Bianchini, Giovanni (15. Century)
G. Bianchini was born in Bologna and Professor in Ferrara around 1458. He calculated astronomical tables for the meridian of Ferrara which were printed in Venice in 1485.

Biela, Wilhelm, Freiherr von (1792 - 1856)
W. Biela was born in Roßlau on the 19. March 1792 and served as Captain in the Austrian army. He discovered three comets; the one that bears his name was found from Josephstadt (Josefov), Bohemia, on the 26. February 1826. He visited Amici in Vicenza 1827. Biela died in Venezia on the 18. February 1856 and is honored by Minor Planet (2281) Biela.

Billwiller, Robert August (1849 - )
R. A. Billwiller was born in St. Gallen on the 2. August 1849. Between 1872 and 1879 he was assistant observer and from 1881 on the director of the central meteorological institute (Meteorologische Centralanstalt) in Zürich.

Billy, Jacques de (1602 - 1679)
J. de Billy was born on the 18. March 1602 in Compiege. He published several papers, including one on the comet of 1665 and an 'Opus astronomicum' in 1660. Billy died in Dijon on the 14. January 1679

Binet, Jaques Philippe Marie (1786 - 1856)
Professor of astronomy at the College de France in Paris.

Biot, Jean Baptiste (1774 - 1862)
J. B. Biot was born in Paris on the 21. April 1774. He worked as a physicist and Professor of Astronomy at the College de France (1800) and participated in the French longitude determination programme. For this programme he travelled to Spain in 1806, in 1817 he observed from the Orkney Islands. A list of his work is in Pogg., Vol. 1. and Vol. 3. Biot died in Paris on the 3. February 1862.

Bird, John (1709 - 1776)
J. Bird was born around 1709 and worked as a weaver and mechanic in Durham. He went to London in 1745, was recommended to Graham and made some excellent astronomical instruments. Bird made most of the instruments that were used by Bradley and he made the mural quadrant that was used by d'Agelet and Lalande. He published works on the mural quadrant and on the division of circles. Bird died in London on the 31. March 1776.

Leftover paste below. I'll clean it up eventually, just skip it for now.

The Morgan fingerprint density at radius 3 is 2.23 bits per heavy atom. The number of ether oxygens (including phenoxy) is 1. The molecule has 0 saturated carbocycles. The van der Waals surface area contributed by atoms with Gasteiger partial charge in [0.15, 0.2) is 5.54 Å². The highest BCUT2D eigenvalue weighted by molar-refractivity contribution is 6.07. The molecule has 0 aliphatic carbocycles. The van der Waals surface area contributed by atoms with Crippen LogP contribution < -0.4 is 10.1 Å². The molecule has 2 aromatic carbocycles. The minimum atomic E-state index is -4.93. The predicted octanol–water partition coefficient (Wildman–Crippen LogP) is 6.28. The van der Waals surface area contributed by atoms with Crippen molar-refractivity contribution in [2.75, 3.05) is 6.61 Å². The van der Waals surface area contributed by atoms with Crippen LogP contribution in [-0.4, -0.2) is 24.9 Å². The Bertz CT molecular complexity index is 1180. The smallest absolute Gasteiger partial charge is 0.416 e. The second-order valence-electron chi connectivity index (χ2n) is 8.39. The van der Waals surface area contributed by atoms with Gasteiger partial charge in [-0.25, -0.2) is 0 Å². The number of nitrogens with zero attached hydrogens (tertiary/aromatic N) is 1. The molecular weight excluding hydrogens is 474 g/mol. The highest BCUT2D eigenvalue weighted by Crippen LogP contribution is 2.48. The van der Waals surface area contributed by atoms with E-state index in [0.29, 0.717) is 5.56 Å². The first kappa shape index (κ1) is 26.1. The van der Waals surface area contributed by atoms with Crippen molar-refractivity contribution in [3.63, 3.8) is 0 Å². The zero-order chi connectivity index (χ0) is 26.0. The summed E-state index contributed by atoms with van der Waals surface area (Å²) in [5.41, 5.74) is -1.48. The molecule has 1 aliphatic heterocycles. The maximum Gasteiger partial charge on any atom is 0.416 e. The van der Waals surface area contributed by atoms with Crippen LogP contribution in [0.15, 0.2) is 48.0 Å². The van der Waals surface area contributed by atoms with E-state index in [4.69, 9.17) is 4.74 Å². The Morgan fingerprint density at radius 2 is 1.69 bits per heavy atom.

Birmingham, John (1829 - 1884)
J. Birmingham was born on the 2. May 1829. He owned an estate and was lord of the manor at Millsbrook, near Tuam, in Ireland. He was an amateur astronomer. Birmingham died on the 7. November 1884.

Birt, William Radcliff (1804 - 1881)
W. R. Birt was born in Southwark, Surrey. He used to observe together with Dr. Lee in Hartwell and erected his own private observatory in 1866. Birt died on the 14. December 1881 in Leytonstone.

Bishop, George (1785 - 1861)
G. Bishop was a brewer and wine maker in London. He built a private observatory at his house ‘South Villa’ at Regents Park and employed as astronomers J. R. Hind (1844-53), E. Vogel (1851-53) and A. Marth (1853-55). From this observatory Hind discovered ten minor planets and Marth one. In 1857 and 1858 Bishop served as president of the Royal Astronomical Society.

Bissy, Frédéric de (1768 - )
Astronomical observer at the Ecole militaire in Paris between 1795 and 1798, astronomer during an expedition of Capt. Baudin between 1800 and 1804.

Bittner, Adam ( - 1844)
Director of the Prag observatory and professor of practical astronomy.

Bjerknes

Blagg, Mary Adela (1858 - 1944)

Blagrave, John ()

Blaupain (1779 - 1843)
Director of the Marseille observatory, discovered the comet of 1819.

Blazhko, Srgej Nicolaevitch (1870 - 1956)

Bleau [Blaeuw, Blauw, Blaew, Bleau] (Cäsius), Wilhelm Jansson (1571 - 1638)
Wilhelm J. Bleau was born in 1571 in Alkmaar. He was a book printer and made celestial and earth globes, Armillar spheres and murual quadrants. Before that he was assistant of Tycho Brahe. An atlas made by Bleau was extended by his son Johann. He died on the 18. October 1638 in Amsterdam.

Bliss, Nathaniel (1700 - 1764)
N. Bliss was born on the 28. November 1700. He was Savillian Professor in Oxford and Bradleys successor as Astronomer Royal in Greenwich (1762-1764). Bliss died there on the 2. September 1764.

Boda, K. ()
Assistant at the Planeten-Institut in Frankfurt/Main, Germany, in 1915.

Bode, Johann Elert (1747 - 1826)